Every two minutes, a mysterious flash of radio light explodes somewhere in the sky and fades back into darkness within a matter of milliseconds. Astronomers first noticed the bursts in data archived from 2007 and have spent the decade or so since carefully stockpiling examples of the fast radio bursts, or FRBs, looking for patterns that might reveal their origins. Now, they have a whopping 500 new bursts to study.
On June 9, an international research collaboration released the first FRB catalog from the Canadian Hydrogen Intensity Mapping Experiment (CHIME) in British Columbia, more than tripling the number of known FRBs in a single day. The new dataset lends strong support to the notion that two distinct types of FRBs dot the radio sky, and it foreshadows a future where astronomers leverage FRBs to illuminate the most distant reaches of the universe.
"This represents a new phase in FRB science," Kiyoshi Masui, an Massachusetts Institute of Technology astrophysicist and representative of the CHIME collaboration, said at a news briefing.
An FRB-finding machine
CHIME was not initially designed to become the world's leading FRB hunter. Astronomers originally planned the machine to use the jitters of dim hydrogen atoms to chart the cosmos's matter out to unprecedented distances. But after the Canadian government funded the $9 million machine, researchers realized it was perfectly suited to solving the emerging mystery of FRBs.
The sky flashes with FRBs all the time — about 880 times a day, according to the CHIME collaboration's new results. But unless astronomers happen to have a large radio dish trained on exactly the right random point in the sky at exactly the right moment, a burst will go unseen.
CHIME, however, has a cosmic perspective. The telescope's broad receivers (more half-pipes than dishes) pick up radio waves from much of the sky overhead at once, and Earth's rotation points it in different directions. A $4.5 million supercomputing cluster dedicated to FRB hunting, added part-way through the design process, digitally focuses the telescope on thousands of points at once.
Previously, researchers tended to analyze FRBs on a case-by-case basis. The catalog now opens the door to studying bunches of FRBs at once, "transforming this whole field into big data science," Mohit Bhardwaj, a CHIME collaboration member from McGill University in Montreal, said at the news briefing.
Patterns in the randomness
Most astrophysicists think FRBs emanate from magnetars, which are one of the weirdest things a star can become when it dies. Magnetars are highly magnetized versions of the stellar corpses known as neutron stars, making them some of the densest and most magnetic objects in the universe. Only a body packing so much mass and magnetic intensity into such a small package could be powerful and nimble enough to beam out the brief bursts, theorists have reasoned. Then in 2020, CHIME caught a magnetar mid-burst in our own galaxy. Still, exactly how magnetars are churning out radio waves is anyone's guess.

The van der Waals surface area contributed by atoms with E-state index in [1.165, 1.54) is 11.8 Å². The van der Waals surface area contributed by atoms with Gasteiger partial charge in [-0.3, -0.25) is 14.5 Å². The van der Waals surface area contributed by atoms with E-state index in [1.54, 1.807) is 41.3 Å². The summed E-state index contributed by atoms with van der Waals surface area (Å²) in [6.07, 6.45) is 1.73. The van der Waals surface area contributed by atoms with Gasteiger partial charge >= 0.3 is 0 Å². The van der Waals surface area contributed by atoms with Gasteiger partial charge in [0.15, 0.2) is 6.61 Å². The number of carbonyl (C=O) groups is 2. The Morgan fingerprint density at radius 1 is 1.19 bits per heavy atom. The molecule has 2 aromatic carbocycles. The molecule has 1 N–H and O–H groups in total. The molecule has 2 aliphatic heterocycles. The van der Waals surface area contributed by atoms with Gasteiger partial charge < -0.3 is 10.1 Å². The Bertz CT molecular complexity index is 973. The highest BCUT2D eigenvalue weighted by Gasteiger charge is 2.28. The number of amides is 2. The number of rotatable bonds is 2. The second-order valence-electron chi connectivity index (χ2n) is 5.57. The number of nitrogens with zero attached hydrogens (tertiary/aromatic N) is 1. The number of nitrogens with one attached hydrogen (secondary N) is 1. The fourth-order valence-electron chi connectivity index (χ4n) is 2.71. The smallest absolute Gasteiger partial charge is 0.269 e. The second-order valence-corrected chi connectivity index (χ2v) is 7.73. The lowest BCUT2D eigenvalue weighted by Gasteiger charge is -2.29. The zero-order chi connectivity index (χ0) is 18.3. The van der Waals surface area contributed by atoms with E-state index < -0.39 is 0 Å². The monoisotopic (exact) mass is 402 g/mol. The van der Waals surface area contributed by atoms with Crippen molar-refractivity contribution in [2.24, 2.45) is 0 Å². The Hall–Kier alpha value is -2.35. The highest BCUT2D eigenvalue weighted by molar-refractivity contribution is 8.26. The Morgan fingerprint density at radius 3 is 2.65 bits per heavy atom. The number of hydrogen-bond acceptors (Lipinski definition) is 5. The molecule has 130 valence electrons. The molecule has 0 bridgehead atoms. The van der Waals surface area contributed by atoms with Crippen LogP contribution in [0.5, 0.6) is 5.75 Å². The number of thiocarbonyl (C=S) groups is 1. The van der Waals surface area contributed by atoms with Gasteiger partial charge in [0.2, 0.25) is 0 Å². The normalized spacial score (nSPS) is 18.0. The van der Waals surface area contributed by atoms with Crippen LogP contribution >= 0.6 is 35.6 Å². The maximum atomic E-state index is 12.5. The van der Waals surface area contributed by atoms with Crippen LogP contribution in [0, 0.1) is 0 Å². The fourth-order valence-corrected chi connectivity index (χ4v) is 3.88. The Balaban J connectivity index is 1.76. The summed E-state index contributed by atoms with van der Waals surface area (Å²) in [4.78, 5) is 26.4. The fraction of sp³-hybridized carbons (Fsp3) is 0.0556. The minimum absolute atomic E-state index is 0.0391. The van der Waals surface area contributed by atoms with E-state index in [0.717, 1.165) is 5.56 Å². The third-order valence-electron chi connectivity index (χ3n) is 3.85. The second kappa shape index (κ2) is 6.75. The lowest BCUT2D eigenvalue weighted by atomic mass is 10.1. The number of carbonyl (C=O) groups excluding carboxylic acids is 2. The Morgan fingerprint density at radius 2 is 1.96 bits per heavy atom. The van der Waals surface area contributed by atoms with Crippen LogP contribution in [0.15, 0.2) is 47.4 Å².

"There are a plethora of theories, but nothing that tells us which ones could be right and which could be wrong," Masui said.
The CHIME catalog all but confirms a long-held suspicion: Not all FRBs are alike. Astronomers have identified a small minority of FRBs that occur repeatedly from the same spot in the sky, dubbed "repeaters." Of the 535 newly revealed bursts, 61 flashes came from 18 repeat offenders.
The astronomers also found that repeaters look intrinsically different from one-off bursts. One-time FRBs are brief and tend to shine with a rainbow of radio waves, while repeat bursts linger and tend to show up as a single radio hue. The distinction hints that magnetars could have at least two different ways of spitting out radio waves.
Across the universe
Regardless of what's causing FRBs or how, researchers are already thinking about how to put the flashes in the dark to work. The hundreds of bursts seem to be coming from all directions, as opposed to, say, aligning with the Milky Way, That's a sign that the cosmic lighthouses emitting them are scattered across the cosmos, with many coming from hundreds of millions to billions of light-years away.
CHIME also picks up a quality of FRBs called dispersion, a measure of how the radio frequencies of a burst have spread out as its photons travel between galaxies. This separation grows as FRB photons plow through the thin plasma that fills space (like white light separates into a rainbow as it passes through a prism). In this dispersion, each FRB records how much matter it encountered on its journey, much as a car's tires carry a history of the roads they have traveled.
As CHIME's FRB catalog grows, astronomers hope they will be able to use it to create a map of the cosmos's matter on the largest scales.
"We think that [FRBs] are going to be the ultimate tool for studying the universe," Masui said.
Originally published on Live Science.
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Charlie Wood is a freelance journalist covering physical sciences both on and off this pale blue dot. He contributes to Space.com and LiveScience, as well as Popular Science, Scientific American, Quanta Magazine, and others. These days he writes from New York but in previous lives he taught physics in Mozambique and science English in Japan. Find him on Twitter @walkingthedot.